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Flash Movie Review: Hillbilly Elegy

I WAS GREETED AT THE DOOR by 2 overly excited dogs. They were sisters who my friends adopted when they were puppies. Being familiar with me, they were happy to see me because they knew I was the one who gave them body massages; well, at least that is what I hoped they thought. Whenever I would tell the two of them it was time for a doggie massage, the chocolate colored dog would lie down on her side, in preparation for her massage; the vanilla colored dog remained standing with this quizzical look on her face as she continued to watch me. I would have to gently hold her as I brought her down onto her side and even then, she would try to get back up. It was only when I started rubbing her side that she would calm down and relax, allowing me to continue my ministrations. The other dog did nothing but wait there for me to massage her. It was quite comical. This was not the only difference between the sisters. It was easy to fake out the vanilla colored sister. I could pretend to throw one of their toys across the room and the vanilla sister would run down the length of the room looking for the toy. The other dog was too smart and would stay in place with this look of anticipation on her face, as if telling me to throw the toy already. Two dogs from the same litter, yet so different.      I REALLY WAS NOT SURPRISED BY one dog being smarter than the other. The same type of thing has happened in human families, I have noticed. I knew two brothers who had 4 years difference between their ages. The younger brother was the smarter one who got good grades and achievement awards. The older brother’s school grades were a mishmash of passing and failing grades. He also got in trouble a lot. Now you would think 2 boys being raised in the same house under the same conditions would be more similar, but it was not the case. I have always been curious about this disparity between family members. There is this family I know where the parents only had a high school education. Their focus was staying employed; they did not read anything or try to learn something new. Their only son received zero encouragement from them since his aspirations for higher education were a foreign concept. I do not know whether it was despite or because of his parents, but early on he displayed high intelligence which was quickly noted by his teachers. Where his parents could barely write a clear sentence, he became the editor of his elementary school’s newspaper, besides being a winner in state driven English contests. This type of dynamic is something I find so fascinating, which is why I was intrigued with this dramatic film.      WHILE ATTEMPTING TO GET AN INTERVIEW lined up, Yale law student J.D. Vance, played by Gabriel Basso (Super 8, The Kings of Summer), found himself being pulled into his Appalachian family’s drama back home in Ohio. With Amy Adams (Arrival, Big Eyes) as Bev, Glenn Close (The Wife, Alfred Nobbs) as Mamaw, Haley Bennett (Music and Lyrics, The Girl on the Train) as Lindsay and Freida Pinto (Slumdog Millionaire, Immortals) as Usha; this movie based on a true story was all about the acting. I thought the cast was outstanding and felt Glenn could get nominated for her role. The story is surprising I grant you; however, I thought the script was not as strong as it needed to be to support the story. There was an element of predictability and at times I felt there was too much melodrama inserted into the scenes; I would have preferred learning more about each character on a deeper level. Despite these misgivings, my interest did not waiver as I observed the dynamics in this generational family story.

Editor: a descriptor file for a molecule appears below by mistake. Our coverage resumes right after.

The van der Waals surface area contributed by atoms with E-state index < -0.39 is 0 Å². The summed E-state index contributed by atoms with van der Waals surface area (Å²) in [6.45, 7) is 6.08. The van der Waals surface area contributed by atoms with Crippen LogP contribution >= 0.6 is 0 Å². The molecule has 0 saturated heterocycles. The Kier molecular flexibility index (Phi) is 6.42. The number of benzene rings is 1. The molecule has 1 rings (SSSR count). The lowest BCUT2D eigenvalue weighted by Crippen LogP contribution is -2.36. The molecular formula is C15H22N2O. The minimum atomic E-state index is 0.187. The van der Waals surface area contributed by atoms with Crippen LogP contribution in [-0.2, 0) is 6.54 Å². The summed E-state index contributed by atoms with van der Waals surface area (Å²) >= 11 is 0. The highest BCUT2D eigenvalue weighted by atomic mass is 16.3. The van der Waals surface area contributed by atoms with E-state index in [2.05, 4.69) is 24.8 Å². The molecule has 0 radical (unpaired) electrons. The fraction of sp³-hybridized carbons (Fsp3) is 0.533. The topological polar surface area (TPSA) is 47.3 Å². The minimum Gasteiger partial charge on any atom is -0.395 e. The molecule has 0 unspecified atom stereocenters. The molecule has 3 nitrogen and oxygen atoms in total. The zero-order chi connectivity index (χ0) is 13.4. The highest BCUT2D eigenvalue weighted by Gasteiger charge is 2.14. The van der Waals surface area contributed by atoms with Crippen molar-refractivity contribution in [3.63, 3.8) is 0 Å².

2 ½ stars

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